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Political parties’ tours of India: A new dynamic

  • Published at 02:03 am August 12th, 2018
Flags of Bangladesh and India
Flags of Bangladesh and India Syed Zakir Hossain/Dhaka Tribune

Analysts say these tours are quite important for the two countries since these are taking place before the parliamentary election in Bangladesh

Representatives of the Awami League, Jatiya Party and BNP have visited India since April, ahead of the December national election. They met Indian politicians and think tanks. 

Although the parties insist that these are just regular visits to maintain friendly ties with political parties of the neighbouring country, however, analysts view them differently.

Analysts say these tours are quite important for the two countries since these are taking place before the parliamentary election in Bangladesh.

What the parties say

The political parties have all given similar statements regarding the visits. They say the visits are aimed at upholding good relations with the neighbour for the sake of national interests.

After visiting India in April, Awami League General Secretary Obaidul Quader said India does not have any intention to interfere in Bangladesh’s election or internal affairs.

He said, the interference of any country in Bangladesh’s election is not welcome. 

The BNP at that time claimed that the Awami League’s India visit was aimed at seeking Delhi’s support in “staging another one-sided election to cling to power.”

Two months later, a three-member BNP delegation went to India. It held meetings with three well-known Indian think-tanks on India-Bangladesh relationship, ongoing political situation, and the parliamentary election.

BNP leader Amir Khosru Mahmud Chowdhury told the Dhaka Tribune that the think-tanks organized the meetings with them.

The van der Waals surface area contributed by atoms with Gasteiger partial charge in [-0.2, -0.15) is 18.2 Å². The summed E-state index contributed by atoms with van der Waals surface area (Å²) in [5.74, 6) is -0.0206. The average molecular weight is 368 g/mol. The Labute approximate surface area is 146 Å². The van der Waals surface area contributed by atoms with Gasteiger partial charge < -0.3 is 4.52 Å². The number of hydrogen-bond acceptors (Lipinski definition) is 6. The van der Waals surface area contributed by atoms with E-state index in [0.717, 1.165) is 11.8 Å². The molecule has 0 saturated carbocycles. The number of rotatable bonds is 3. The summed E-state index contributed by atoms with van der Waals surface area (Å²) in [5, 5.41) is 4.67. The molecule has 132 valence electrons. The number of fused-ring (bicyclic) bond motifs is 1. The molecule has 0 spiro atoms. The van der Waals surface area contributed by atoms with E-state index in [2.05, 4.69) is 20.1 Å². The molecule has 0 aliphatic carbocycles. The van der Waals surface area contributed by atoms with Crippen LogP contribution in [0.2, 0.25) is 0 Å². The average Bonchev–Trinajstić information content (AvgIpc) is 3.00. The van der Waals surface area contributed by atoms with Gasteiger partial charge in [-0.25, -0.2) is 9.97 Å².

“Think-tanks organize such interactions with other countries where they have trade relations. They invite both the ruling and opposition parties of those countries, and ours was one such visit,” he said.

“We have briefed them on our party and the current political situation. But we have not sought their intervention in Bangladesh’s internal matters,” Khosru added.

The Vivekananda International Foundation (VIF) is one of the three think-tanks the BNP delegation interacted with. A VIF spokesperson said the BNP told them that India, as an important neighbour, can play a crucial role in creating a positive atmosphere in Bangladesh.

At the meeting with VIF, Khosru highlighted sharp political polarization prevailing between the two major parties which are yet to find any common ground to facilitate fully participatory elections, the spokesperson said in an email.

“He hoped that a congenial atmosphere would be created to ensure a free and fair election,” the email said.

Khosru said BNP’s anti-India stance was ‘a thing of the past’ and that it has no place in the party’s current politics and policies.

Prime Minister Sheikh Hasina’s political adviser HT Imam at a discussion in India in July claimed that the BNP “has worked against India’s interests.”